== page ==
The mods obviously think there is a line here, but given Facebook made posting copyright infringing material normal, and most young people have no idea they are doing so, and don't care anyway, I don't see any real difference here. On the one hand, we have threads full of copyrighted material being illegally used, and on the other, we have deliberate cover making infringement. Why delete one set, and leave the others? The forum is already legally exposed, should any movie maker want to make an issue of it. And I'd think the movie makers are much more likely to have the money to throw at copyright law suits, than the owners of stock images do.

What I see here is an illegal forest, but only the pink trees are causing people to pause and wonder if they will get sued.
As DCRWrites suggests, context is everything. I'm not entirely happy with the extent to which copyrighted material is thrown around without permission, mostly because my teaching background tells me it gives students the wrong idea. However, if the use isn't commercial, doesn't reduce the commercial value of the work in the same way, and is not offensive to the copyright holder, it's very unlikely anyone is going to be upset.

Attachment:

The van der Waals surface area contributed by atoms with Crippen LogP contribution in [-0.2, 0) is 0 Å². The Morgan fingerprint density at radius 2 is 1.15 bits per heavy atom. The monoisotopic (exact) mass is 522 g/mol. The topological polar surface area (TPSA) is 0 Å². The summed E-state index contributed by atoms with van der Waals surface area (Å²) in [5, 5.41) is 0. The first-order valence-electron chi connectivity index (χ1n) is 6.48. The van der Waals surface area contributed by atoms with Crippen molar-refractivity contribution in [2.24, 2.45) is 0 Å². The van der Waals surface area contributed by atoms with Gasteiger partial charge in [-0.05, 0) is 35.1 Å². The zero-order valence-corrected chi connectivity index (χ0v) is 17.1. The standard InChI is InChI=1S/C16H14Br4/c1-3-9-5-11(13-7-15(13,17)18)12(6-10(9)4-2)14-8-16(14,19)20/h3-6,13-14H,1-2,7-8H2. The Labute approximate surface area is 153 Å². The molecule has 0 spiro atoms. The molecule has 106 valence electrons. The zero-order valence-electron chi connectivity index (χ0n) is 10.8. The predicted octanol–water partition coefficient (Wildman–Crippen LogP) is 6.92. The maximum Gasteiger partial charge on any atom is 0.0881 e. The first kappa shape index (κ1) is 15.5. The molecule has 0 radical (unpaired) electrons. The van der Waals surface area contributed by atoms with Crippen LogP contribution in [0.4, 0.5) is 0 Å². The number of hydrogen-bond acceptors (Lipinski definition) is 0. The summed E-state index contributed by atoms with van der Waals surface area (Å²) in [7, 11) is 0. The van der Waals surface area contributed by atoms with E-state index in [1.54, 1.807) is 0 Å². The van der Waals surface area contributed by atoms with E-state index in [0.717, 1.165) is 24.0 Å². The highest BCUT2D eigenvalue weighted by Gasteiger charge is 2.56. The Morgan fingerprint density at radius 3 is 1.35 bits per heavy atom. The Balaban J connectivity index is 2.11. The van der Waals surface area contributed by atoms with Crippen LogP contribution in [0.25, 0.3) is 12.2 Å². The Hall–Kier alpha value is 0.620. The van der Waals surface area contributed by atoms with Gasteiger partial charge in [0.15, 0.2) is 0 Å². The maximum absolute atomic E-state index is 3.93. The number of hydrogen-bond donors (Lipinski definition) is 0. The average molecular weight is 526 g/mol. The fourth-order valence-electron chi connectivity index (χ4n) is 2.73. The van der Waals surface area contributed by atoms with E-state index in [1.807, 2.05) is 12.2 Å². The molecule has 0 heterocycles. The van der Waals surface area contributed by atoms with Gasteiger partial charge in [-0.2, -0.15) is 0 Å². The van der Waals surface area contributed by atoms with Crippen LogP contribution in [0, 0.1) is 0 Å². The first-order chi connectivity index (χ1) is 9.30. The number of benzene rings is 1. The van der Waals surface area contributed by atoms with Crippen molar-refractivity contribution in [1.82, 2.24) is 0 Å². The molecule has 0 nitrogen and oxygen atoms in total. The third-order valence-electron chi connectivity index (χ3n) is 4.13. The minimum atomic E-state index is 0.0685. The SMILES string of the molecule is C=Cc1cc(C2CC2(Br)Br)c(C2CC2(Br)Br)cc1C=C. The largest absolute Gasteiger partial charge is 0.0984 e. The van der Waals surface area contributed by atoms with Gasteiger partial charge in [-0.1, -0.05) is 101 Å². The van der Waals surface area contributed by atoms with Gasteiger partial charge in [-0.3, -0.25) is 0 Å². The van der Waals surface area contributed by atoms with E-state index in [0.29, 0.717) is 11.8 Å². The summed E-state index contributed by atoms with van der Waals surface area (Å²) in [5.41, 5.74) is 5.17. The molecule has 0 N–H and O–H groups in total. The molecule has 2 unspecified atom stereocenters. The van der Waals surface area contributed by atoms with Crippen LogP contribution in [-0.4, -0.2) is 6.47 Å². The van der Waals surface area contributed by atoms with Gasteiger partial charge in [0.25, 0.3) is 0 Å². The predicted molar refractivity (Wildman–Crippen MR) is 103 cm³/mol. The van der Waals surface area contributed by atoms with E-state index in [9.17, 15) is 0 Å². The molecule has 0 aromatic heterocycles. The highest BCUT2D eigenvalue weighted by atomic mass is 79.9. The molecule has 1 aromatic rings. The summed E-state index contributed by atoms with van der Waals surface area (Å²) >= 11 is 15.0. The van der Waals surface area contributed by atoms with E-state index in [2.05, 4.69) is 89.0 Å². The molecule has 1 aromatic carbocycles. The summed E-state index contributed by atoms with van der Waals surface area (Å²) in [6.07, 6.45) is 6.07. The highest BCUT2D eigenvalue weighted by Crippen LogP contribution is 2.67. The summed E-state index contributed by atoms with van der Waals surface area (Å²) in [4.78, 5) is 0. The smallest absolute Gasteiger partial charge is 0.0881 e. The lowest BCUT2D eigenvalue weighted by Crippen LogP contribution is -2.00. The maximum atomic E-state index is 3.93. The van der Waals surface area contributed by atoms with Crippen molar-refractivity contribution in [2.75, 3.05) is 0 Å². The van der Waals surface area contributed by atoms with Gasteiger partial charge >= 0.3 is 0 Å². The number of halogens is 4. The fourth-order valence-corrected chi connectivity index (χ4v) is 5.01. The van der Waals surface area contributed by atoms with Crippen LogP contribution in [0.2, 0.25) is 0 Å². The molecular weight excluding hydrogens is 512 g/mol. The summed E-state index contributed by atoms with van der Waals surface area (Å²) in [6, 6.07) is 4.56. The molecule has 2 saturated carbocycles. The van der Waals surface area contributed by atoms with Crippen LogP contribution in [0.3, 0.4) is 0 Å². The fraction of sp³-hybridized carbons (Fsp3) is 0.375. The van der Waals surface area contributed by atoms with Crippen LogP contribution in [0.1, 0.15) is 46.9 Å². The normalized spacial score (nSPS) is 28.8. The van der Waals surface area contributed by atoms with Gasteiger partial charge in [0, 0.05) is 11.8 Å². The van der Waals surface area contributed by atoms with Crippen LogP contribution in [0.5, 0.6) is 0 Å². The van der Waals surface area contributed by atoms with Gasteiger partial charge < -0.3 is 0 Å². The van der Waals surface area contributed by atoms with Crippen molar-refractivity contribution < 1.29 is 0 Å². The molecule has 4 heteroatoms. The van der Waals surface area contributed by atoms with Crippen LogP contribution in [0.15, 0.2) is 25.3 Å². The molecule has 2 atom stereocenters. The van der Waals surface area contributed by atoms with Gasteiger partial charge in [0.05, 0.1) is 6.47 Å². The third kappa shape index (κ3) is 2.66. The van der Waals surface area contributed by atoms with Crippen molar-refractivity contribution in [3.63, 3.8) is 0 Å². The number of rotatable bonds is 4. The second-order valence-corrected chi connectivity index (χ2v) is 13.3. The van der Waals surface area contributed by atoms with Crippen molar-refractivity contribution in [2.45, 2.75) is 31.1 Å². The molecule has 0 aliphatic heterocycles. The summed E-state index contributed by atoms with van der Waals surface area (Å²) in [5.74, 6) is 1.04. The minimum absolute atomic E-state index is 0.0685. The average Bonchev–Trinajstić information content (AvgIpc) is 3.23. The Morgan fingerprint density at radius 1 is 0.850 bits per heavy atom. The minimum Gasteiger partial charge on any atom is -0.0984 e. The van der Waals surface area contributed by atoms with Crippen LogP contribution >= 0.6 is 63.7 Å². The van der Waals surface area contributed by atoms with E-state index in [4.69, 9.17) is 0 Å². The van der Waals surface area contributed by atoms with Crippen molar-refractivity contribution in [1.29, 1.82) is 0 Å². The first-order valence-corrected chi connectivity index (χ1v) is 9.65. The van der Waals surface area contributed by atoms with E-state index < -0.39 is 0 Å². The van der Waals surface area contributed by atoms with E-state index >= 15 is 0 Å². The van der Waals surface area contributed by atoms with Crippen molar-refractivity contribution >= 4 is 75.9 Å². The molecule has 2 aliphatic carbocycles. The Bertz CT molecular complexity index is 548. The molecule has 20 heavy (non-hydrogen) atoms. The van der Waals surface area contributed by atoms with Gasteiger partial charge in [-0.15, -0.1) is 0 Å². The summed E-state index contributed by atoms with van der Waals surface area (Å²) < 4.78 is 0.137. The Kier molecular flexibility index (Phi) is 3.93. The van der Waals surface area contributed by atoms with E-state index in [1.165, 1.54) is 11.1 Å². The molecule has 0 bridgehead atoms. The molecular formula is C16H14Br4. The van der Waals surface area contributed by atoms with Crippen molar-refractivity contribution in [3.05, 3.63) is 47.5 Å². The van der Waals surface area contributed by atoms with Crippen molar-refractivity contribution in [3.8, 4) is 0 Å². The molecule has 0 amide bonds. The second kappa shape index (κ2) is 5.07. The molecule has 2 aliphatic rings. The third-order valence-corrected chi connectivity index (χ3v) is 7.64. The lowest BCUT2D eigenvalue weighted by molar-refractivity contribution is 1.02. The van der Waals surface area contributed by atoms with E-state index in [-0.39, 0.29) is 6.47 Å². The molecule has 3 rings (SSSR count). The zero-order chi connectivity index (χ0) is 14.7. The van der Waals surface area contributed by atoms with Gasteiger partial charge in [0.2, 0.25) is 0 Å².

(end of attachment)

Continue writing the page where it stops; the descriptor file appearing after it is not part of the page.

If I were a studio exec and saw a frame from one of my movies becoming a popular meme, I'd most likely be happy about it. Again assuming the use is not offensive, it could function as free advertising. In one case, a guy who became a popular meme ended up with an acting career. The guy from the angry baby meme got enough celebrity out of it to fundraise for something--I want to say cancer treatment for one of his parents. You don't hear them complaining, though hypothetically privacy issues might have been a legal concern.

Fan fiction is the same way. Technically, almost all of it is infringement, as permission is hardly ever sought. However, it is generally regarded as a positive activity within fan communities. Loving something enough to create your own artistic response is a pretty high level of fandom. Warner Bros, not understanding that, early on started sending cease-and-desist letters to Harry Potter fanfic writers and sites. Cooler heads prevailed, and the letters soon stopped.